In an alternative form of the invention, the open side of the U-shaped component which constitutes the cathode of the module is closed by an array of insulated metallic strips which are parallel to each other and disposed at right angles to the neutron beam. This structure permits accurate measurement of time-of-flight simultaneously with highly efficient measurements of localization. In fact, the increase in depth of the detector makes it possible to increase the efficiency of detection of passage whereas the presence of a fixed detection system for the detection position restores the accuracy of measurement of time-of-flight. The electronic network for charge localization may, for example, be identical with the network described in the patent cited in the foregoing.
In an alternative form of the invention, the cathode is covered with a thin deposit of a solid substance of known type which generates ionizing particles under the action of neutron radiation.
Coatings of this type are identical with those employed in French patent Application No EN 72 09794 ; in the case of the present specification, the thin layers of said solid substances are deposited on the cathode since this latter has a much larger surface area than that of the thin wires of the anode.
Further properties and advantages of the invention will become more readily apparent from the following description of exemplified embodiments which are given by way of explanation without any limitation being implied, reference being made to the accompanying drawings, wherein:
FIG. 1 is a diagram of two juxtaposed modules fixed on the gas-filled enclosure;
FIG. 2 shows four modular elements placed in end-to-end relation and tangent to a circle with a neutron-emitting substance located at the center of said circle;
FIG. 3 is a diagram showing the mode of attachment of the bars and the anode wires to the cathode;
FIG. 4 is a diagram of the alternative embodiment of the invention comprising a cathode formed of strips separated by edges of insulating material;
FIG. 5 is a diagram of an alternative embodiment of the invention comprising an auxiliary comb-shaped electrode;
FIG. 6 is a diagram of connection of a number of modules.
There are shown in FIG. 1 two juxtaposed modules placed within an enclosure 2 filled with a gas such as boron trifluoride, for example. The insulating bars such as the bar 4 are fixed on the cathode 6 by means of insulating screws such as the screw 8. The anode wires are shown at 10, 12 and 14 and have a small radius of curvature. The metallic cathodes such as those designated by the reference numeral 6 are formed of aluminum, for example, and are fixed on the enclosure 2 by means of insulating supports such as the support 16.
There is shown in FIG. 2 one embodiment of the invention comprising four detecting modules such as the module 20; the anode wires are shown at 10, 12, 14 and the neutron source is shown at 22. The different arrays of anode wires of each module are tangent to a circle having as its center the neutron-emitting zone 22.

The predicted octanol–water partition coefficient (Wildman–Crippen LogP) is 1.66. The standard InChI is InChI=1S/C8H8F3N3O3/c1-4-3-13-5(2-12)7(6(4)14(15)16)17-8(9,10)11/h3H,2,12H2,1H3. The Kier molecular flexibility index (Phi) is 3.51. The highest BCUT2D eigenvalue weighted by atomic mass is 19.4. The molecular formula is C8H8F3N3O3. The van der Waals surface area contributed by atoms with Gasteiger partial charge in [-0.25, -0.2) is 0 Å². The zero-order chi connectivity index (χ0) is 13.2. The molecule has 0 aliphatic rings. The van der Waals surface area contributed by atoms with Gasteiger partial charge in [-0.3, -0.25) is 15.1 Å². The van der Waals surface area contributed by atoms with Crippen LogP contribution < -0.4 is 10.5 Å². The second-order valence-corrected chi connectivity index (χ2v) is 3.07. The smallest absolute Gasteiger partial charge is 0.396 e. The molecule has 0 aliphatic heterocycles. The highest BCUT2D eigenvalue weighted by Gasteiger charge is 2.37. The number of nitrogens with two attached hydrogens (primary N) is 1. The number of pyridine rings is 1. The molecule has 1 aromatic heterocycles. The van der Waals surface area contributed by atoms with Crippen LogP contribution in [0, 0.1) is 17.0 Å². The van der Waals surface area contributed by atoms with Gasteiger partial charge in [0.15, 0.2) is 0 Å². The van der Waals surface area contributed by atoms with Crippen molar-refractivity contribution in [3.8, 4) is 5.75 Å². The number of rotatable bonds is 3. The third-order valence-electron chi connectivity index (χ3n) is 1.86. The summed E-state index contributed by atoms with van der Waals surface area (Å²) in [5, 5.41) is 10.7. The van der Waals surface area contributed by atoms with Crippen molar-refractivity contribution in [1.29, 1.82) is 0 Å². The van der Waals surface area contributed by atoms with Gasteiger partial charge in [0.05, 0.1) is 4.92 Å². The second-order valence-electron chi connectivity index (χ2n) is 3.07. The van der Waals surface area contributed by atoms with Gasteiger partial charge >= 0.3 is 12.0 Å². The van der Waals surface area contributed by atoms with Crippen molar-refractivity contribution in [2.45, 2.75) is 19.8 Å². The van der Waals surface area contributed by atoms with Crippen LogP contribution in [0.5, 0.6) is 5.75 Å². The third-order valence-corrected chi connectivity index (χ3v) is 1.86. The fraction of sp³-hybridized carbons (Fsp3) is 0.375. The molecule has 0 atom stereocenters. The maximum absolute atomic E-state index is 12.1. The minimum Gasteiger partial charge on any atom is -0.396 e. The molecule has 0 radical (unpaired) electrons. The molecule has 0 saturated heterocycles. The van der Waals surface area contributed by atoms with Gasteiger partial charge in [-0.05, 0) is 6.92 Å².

It should be noted that the detecting modules can also be arranged in such a manner as to ensure that the planes containing the anode wires coincide and pass through the source 22.
FIG. 3 shows the mode of attachment of the bars and anode wires to the cathode. The anode wire 10 is attached to the bar 4 by means of the nipple 24 which is placed inside the cavity 26 within the interior of the bar. The anode wire 10 passes through the insulating screw 8 which securely maintains the bar 4 against the metallic cathode 6.
FIG. 4 shows an embodiment of the invention in which a cathode which can be common to a number of modules in this example (two modules being illustrated) and the top portion of which is constituted by n strips such as the strip 30, is added to the U-shaped cathode 6. The metallic strips such as 30 which form the top portion of this multiple cathode are separated by insulating edge elements such as the element 32 and insulated from the cathode 6 by insulating walls such as the wall 34. The enclosure 2 which contains the various modules has not been shown in FIG. 4. In the case of FIG. 4 as in the case of FIG. 1, the electronic network for measuring the charges on the different anode wires and on the different portions of the cathode is not illustrated since it is identical with the electronic device described in the patent cited above; there is added to this device a system of n measuring channels equipped with amplitude selectors which are connected to each strip 30.
There is shown in FIG. 5 a diagram of an alternative form of the invention in which an auxiliary electrode 40 having the shape of a comb is placed between the anode wires and in the plane of said wires.
FIG. 6 shows a diagram of association of four modules each comprising four anodes. The cathodes 50, 52, 54 and 56 are each connected to a measuring channel represented schematically by the channels 57, 58, 60 and 62. The first anodes of each module are connected to a measuring channel 64, the second anodes are connected to a measuring channel 66 and so forth. By means of eight detectors, it is thus possible to localize the anode and the cathode at which the nuclear event has taken place.
The foregoing description has been given in the case of a one-dimension localization device but the modules which have been described can also be associated in two dimensions and perform a localization in one plane.